See the Archive of "Liberty Matters".
Seeking policy resolution from the courts, when you have the votes to do it yourself, is the height of legislative folly.
A Source Book for Mediaeval History. Selected Documents Illustrating the History of Europe in the Middle Age, ed. Oliver J. Thatcher and Edgar Holmes McNeal (New York: Charles Scribner’s Sons, 1905).
If we want to understand how someone who "has it all" could commit suicide, Walker Percy remains our best guide.
DAVID S. ODERBERG ECONOMIC AFFAIRS, Volume 37, Issue 2 Abstract: Contemporary liberal societies are seeing increasing pressure on individuals to act against their consciences. Most of the pressure is directed at freedom of religion but it also affects ethical beliefs more generally, contrary to the recognition of freedom of religion and conscience as a basic human […]
Harvard currently faces a lawsuit alleging discrimination against Asian Americans, and the facts reveal the divisiveness of counting by race.
I’ve been having discussions with a number of pro-Trump friends who favor Trump’s raising of tariffs as a way to induce other countries’ governments to reduce their tariffs. They think my fear of a trade war is overstated.
One major premise of their argument is that the United States has lower tariff rates than other countries. I don’t think that matters much for the argument: even if it’s true, the dangers of a trade war are serious. Indeed, I have shared their premise.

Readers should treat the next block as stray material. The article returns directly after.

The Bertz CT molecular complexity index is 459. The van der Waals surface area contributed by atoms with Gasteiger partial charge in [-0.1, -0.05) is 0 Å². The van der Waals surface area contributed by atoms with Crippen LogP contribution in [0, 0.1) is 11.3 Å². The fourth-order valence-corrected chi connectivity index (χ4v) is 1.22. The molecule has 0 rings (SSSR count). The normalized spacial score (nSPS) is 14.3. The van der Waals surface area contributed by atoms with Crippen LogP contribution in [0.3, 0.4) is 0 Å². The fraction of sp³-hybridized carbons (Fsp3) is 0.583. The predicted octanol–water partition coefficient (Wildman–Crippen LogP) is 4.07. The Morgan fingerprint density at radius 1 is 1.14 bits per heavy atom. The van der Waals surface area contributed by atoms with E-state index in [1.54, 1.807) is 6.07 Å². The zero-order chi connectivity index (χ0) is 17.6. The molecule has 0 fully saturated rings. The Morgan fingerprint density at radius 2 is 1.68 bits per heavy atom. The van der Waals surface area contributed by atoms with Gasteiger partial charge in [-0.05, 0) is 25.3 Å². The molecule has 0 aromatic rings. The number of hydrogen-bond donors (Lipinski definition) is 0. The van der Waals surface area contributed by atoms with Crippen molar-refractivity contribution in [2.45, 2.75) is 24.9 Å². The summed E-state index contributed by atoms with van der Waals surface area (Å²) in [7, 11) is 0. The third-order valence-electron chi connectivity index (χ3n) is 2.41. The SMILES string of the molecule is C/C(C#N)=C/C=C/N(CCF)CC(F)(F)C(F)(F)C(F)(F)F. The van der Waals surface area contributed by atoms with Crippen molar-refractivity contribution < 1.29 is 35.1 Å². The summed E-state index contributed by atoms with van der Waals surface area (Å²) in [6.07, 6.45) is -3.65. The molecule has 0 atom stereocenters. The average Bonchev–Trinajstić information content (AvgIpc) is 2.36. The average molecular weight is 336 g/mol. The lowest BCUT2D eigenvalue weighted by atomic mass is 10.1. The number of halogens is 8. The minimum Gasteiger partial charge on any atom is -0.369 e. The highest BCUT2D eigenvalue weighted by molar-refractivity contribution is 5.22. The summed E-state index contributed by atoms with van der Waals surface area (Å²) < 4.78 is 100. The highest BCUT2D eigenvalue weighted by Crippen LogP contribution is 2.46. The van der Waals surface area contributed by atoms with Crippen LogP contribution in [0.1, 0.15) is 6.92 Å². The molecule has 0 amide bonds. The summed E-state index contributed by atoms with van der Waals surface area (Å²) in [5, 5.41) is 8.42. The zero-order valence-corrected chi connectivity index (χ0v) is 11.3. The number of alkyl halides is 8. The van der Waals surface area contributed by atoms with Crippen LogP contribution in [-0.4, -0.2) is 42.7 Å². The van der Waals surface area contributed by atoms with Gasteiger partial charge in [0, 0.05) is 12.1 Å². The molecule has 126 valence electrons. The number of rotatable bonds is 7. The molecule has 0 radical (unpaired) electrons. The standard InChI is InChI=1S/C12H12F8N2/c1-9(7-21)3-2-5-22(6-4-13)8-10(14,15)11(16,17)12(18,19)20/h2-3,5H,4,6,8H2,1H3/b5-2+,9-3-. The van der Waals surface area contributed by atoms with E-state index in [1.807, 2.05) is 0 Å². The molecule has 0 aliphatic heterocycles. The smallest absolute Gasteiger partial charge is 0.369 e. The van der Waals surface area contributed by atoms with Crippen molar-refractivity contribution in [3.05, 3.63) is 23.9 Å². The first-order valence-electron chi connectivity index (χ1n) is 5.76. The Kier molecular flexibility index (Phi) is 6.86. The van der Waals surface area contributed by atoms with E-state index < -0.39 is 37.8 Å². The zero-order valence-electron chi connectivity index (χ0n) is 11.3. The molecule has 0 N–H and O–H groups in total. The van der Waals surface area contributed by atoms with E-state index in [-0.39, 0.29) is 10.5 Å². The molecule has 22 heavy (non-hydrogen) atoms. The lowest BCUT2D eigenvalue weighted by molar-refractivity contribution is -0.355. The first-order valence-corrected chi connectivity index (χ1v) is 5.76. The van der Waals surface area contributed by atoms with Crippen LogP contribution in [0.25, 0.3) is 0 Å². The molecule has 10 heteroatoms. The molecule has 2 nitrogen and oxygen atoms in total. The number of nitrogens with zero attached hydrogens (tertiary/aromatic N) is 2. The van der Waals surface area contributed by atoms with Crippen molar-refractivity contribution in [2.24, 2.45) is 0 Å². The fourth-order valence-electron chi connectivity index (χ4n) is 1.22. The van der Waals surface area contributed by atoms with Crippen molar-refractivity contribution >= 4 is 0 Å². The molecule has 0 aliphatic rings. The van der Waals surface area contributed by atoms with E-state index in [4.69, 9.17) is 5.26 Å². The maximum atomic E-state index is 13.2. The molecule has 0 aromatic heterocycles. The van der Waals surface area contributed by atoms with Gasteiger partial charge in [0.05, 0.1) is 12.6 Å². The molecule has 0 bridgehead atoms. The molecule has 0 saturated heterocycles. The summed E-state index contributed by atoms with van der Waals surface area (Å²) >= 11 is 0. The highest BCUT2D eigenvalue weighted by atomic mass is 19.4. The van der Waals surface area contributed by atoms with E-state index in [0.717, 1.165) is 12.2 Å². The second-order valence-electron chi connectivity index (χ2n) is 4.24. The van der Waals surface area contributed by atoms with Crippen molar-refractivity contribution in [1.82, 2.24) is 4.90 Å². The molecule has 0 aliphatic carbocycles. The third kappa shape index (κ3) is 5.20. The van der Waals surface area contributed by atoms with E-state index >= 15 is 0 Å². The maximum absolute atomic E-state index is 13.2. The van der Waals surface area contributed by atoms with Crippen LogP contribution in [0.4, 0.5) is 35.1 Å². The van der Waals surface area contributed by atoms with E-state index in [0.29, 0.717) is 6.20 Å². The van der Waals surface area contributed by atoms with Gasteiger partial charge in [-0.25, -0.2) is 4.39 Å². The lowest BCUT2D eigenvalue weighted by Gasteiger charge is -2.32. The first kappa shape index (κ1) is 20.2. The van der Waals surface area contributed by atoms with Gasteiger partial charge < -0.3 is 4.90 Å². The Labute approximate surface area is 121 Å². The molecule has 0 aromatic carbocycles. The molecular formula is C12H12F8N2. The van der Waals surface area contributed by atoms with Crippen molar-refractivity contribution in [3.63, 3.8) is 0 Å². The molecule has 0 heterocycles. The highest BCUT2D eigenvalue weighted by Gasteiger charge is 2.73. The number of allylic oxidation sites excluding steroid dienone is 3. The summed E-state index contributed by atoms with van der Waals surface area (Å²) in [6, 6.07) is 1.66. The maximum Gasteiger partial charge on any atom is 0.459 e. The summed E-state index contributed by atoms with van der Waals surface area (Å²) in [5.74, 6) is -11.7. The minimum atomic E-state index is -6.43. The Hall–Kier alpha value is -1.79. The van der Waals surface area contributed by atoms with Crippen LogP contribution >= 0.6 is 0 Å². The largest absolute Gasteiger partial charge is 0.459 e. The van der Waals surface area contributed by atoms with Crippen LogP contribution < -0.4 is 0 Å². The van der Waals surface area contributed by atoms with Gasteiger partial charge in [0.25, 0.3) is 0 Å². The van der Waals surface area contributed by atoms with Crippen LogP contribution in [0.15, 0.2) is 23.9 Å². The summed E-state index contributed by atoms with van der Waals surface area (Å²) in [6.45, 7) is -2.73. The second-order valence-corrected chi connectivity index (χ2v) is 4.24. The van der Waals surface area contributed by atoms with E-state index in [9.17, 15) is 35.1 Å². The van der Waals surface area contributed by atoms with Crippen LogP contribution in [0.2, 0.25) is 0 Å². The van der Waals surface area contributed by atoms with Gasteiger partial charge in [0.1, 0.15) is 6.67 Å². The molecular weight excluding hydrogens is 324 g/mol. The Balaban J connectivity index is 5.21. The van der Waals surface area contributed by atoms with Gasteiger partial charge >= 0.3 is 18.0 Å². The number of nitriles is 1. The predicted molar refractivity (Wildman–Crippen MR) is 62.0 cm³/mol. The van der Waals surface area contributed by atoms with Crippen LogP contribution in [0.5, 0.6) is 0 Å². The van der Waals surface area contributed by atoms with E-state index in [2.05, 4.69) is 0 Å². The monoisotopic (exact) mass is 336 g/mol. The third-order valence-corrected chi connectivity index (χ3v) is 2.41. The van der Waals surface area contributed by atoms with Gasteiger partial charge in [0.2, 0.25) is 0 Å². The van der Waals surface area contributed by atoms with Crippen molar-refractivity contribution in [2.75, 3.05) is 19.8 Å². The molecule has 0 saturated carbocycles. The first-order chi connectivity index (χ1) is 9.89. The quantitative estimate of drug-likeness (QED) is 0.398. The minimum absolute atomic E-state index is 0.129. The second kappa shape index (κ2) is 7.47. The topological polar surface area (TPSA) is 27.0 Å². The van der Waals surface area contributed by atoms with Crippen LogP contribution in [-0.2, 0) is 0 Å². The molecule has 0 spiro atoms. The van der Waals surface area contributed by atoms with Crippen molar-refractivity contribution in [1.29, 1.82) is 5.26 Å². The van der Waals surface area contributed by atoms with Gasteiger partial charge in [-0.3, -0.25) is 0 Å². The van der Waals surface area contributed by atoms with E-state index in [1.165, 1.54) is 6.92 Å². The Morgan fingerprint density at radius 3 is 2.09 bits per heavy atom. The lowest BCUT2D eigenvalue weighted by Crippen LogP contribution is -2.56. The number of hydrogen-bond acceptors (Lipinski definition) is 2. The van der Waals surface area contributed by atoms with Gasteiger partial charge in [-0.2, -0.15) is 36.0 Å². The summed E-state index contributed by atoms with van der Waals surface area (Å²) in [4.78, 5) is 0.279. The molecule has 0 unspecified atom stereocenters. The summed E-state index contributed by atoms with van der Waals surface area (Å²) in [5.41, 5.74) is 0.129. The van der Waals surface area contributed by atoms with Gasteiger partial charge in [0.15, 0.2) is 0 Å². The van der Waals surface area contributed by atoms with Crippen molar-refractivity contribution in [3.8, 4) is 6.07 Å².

The first thing to notice is how low tariff rates are generally, something I have pointed out previously. But the second thing to note is this, in the words of Simon Lester:
Taking all of these tariff figures into account, it can be hard to come up with a precise ranking, but you can see that New Zealand and Australia are the low tariff leaders. The U.S., EU, Canada, Japan, and Switzerland come next, clustered closely together. Mexico has tariffs that are a bit higher. Then come China and Brazil with even higher tariffs.
I emphasize that whether U.S. tariff rates are higher or lower than other countries’ tariff rates is not important for my argument about the dangers of starting a tariff war. But it does seem important to some of those whom I argue against. Are they factually correct about China? Yes. Canada? Yes by the WTO measure, but no by the World Bank measure. Average the two measures and you get an average of 2.0 percent for the United States and 1.95 percent for Canada. In other words, virtually no difference.
Here we have a collection of images depicting the Seven Virtues of charity, faith, fortitude, hope, justice, prudence, and temperance.